DIRECT. Straight forward; not collateral.
2. The direct line of descents for example, is formed by a series of degrees between persons who descend one from another. Civ. Code of Lo. art. 886.
DIRECTION. The order and government of an institution; the persons who compose the board of directors are jointly called the direction. Direction, in another sense, is nearly synonymous with instruction. (q. v.)
DIRECTION, practice. That part of a bill in chancery which contains the address of the bill to the court; this must of course, contain the appropriate and technical description of the court.
DIRECTOR OF THE MINT. An officer whose duties are prescribed by the Act of Congress of January 18, 18 37, 4 Sharsw. Cont. of Story L. U. S. 2524, as follows: The director shall have the control and management of the mint, the superintendence of the officers and persons employed therein, and the general regulation and supervision of the business of the several branches. And in the month of January of every year he shall make report to the president of the United States of the operation of the mint and its branches for the year preceding. And also to the secretary of the treasury, from time to time, as said secretary shall require, setting forth all the operations of the mint subsequent to the last report made upon the subject.
2. The director is required to appoint, with the approbation of the president, assistants to the assayer, melter and refiner, chief coiner and engraver, and clerks to the director and treasurer, whenever, on representation made by the director to the president, it shall be the opinion of the president that such assistants or clerks are necessary. And bonds may be required from such assistants and clerks in such sums as the director shall determine, with the approbation of the secretary of the treasury. The salary of the director of the mint, for his services, including travelling expenses incurred in visiting the different branches, and all other charges whatever, is three thousand five hundred dollars. DIRECTORS. Persons appointed or elected according to law, authorized to manage and direct the affairs of a corporation or company. The whole of the directors collectively form, the board of directors.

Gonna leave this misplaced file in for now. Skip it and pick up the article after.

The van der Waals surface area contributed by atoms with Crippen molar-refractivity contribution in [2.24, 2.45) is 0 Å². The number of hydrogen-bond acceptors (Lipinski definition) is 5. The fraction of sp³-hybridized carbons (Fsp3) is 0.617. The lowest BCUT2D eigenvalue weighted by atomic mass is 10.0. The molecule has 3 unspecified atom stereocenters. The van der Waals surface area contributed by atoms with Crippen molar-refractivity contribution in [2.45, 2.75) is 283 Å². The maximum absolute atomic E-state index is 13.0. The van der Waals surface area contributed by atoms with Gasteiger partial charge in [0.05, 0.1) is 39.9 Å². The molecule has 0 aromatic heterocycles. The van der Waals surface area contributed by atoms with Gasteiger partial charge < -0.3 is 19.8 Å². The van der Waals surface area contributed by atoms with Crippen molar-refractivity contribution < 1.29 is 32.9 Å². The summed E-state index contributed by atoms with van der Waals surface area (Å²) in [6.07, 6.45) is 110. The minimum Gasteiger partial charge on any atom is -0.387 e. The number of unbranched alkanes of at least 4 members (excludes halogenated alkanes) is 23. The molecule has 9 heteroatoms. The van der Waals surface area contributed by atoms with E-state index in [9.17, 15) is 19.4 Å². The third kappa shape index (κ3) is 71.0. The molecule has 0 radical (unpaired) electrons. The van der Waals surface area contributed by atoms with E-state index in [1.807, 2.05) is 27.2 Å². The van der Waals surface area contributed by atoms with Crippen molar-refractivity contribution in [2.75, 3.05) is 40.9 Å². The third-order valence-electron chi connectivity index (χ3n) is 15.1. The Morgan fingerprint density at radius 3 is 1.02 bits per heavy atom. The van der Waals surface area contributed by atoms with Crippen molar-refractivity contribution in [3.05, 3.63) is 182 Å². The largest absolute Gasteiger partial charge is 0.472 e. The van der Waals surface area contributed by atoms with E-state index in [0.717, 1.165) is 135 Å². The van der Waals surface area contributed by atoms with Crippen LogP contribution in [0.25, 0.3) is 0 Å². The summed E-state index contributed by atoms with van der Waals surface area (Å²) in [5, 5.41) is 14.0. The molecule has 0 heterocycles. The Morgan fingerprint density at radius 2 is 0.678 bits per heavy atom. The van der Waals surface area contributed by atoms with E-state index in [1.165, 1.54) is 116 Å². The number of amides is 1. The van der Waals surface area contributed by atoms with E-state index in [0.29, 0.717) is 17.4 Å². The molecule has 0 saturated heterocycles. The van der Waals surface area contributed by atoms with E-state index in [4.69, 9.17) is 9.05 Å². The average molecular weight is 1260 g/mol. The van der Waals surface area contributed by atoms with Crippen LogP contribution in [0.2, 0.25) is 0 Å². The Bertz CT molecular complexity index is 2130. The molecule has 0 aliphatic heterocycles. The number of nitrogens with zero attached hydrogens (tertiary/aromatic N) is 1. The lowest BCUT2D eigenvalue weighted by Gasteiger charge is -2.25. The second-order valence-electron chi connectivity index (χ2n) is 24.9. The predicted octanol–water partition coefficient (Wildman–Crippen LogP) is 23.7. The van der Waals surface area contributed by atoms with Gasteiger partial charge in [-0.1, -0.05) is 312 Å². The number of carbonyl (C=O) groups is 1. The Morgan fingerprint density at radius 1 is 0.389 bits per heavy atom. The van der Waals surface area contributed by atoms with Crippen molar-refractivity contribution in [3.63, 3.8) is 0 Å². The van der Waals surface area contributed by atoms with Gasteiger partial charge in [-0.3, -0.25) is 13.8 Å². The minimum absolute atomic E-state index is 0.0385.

2. They are generally invested with certain powers by the acts of the legislature, to which they owe their existence.
3. In modern corporations, created by statutes, it is generally contemplated by the charter, that the business of the corporation shall be transacted exclusively by the directors. 2 Caines' R. 381. And the acts of such a board, evidenced by a legal vote, are as completely binding upon the corporation, and as complete authority to their agents, as the most solemn acts done under the corporate seal. 8 Wheat. R. 357, 8.
4. To make a legal board of directors, they must meet at a time when, and a place where, every other director has the opportunity of attending to consult and be consuited with; and there must be a sufficient number present to constitute a quorum. 3 L. R. 574; 13 L. R. 527; 6 L. R. 759. See 11 Mass. 288; 5 Litt. R. 45; 12 S. & R. 256; 1 Pet. S. C. R. 46. Vide Dane's Ab. h. t.
5. Directors of a corporation are trustees, and as such are required to use due diligence and attention to its concerns, and are bound to a faithful discharge of the duty which the situation imposes. They are liable to the stockhoders whenever there has been gross negligence or fraud; but not for unintentional errors. 1 Edw. Ch. R. 513; 8 N. S. 80; 3. L. R. 576. See 4 Mann. & Gr. 552.
DIRECTORY. That which points out a thing or course of proceeding; for example, a directory law.


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